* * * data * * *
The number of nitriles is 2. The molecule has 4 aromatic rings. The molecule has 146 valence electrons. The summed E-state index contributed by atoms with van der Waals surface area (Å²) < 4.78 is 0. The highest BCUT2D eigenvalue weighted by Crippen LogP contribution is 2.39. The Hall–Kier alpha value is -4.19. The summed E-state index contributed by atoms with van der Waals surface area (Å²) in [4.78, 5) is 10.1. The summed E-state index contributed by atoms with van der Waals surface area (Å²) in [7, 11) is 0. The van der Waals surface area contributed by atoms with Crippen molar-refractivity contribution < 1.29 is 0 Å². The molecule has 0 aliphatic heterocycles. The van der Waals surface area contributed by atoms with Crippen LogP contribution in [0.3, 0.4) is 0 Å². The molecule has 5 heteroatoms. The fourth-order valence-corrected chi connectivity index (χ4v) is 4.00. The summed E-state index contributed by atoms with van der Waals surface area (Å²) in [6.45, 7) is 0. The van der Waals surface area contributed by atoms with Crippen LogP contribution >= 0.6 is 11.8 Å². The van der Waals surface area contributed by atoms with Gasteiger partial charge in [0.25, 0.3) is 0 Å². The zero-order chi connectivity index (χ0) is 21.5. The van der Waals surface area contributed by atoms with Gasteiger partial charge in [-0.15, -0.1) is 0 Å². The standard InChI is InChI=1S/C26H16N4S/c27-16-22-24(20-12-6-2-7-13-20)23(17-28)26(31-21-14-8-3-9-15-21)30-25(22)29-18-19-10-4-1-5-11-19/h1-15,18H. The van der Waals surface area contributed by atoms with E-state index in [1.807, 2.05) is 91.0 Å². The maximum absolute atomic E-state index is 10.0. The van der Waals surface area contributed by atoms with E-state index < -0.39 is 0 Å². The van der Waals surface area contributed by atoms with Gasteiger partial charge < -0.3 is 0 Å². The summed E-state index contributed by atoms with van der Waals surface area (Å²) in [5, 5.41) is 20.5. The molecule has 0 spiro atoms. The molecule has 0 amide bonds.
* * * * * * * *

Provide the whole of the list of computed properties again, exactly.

The number of nitriles is 2. The molecule has 4 aromatic rings. The molecule has 146 valence electrons. The summed E-state index contributed by atoms with van der Waals surface area (Å²) < 4.78 is 0. The highest BCUT2D eigenvalue weighted by Crippen LogP contribution is 2.39. The Hall–Kier alpha value is -4.19. The summed E-state index contributed by atoms with van der Waals surface area (Å²) in [4.78, 5) is 10.1. The summed E-state index contributed by atoms with van der Waals surface area (Å²) in [7, 11) is 0. The van der Waals surface area contributed by atoms with Crippen molar-refractivity contribution < 1.29 is 0 Å². The molecule has 0 aliphatic heterocycles. The van der Waals surface area contributed by atoms with Crippen LogP contribution in [0.3, 0.4) is 0 Å². The molecule has 5 heteroatoms. The fourth-order valence-corrected chi connectivity index (χ4v) is 4.00. The summed E-state index contributed by atoms with van der Waals surface area (Å²) in [6.45, 7) is 0. The van der Waals surface area contributed by atoms with Crippen LogP contribution >= 0.6 is 11.8 Å². The van der Waals surface area contributed by atoms with Gasteiger partial charge in [0.25, 0.3) is 0 Å². The zero-order chi connectivity index (χ0) is 21.5. The van der Waals surface area contributed by atoms with Gasteiger partial charge in [-0.15, -0.1) is 0 Å². The standard InChI is InChI=1S/C26H16N4S/c27-16-22-24(20-12-6-2-7-13-20)23(17-28)26(31-21-14-8-3-9-15-21)30-25(22)29-18-19-10-4-1-5-11-19/h1-15,18H. The van der Waals surface area contributed by atoms with E-state index in [1.807, 2.05) is 91.0 Å². The maximum absolute atomic E-state index is 10.0. The van der Waals surface area contributed by atoms with E-state index < -0.39 is 0 Å². The van der Waals surface area contributed by atoms with Gasteiger partial charge < -0.3 is 0 Å². The summed E-state index contributed by atoms with van der Waals surface area (Å²) in [5, 5.41) is 20.5. The molecule has 0 spiro atoms. The molecule has 0 amide bonds.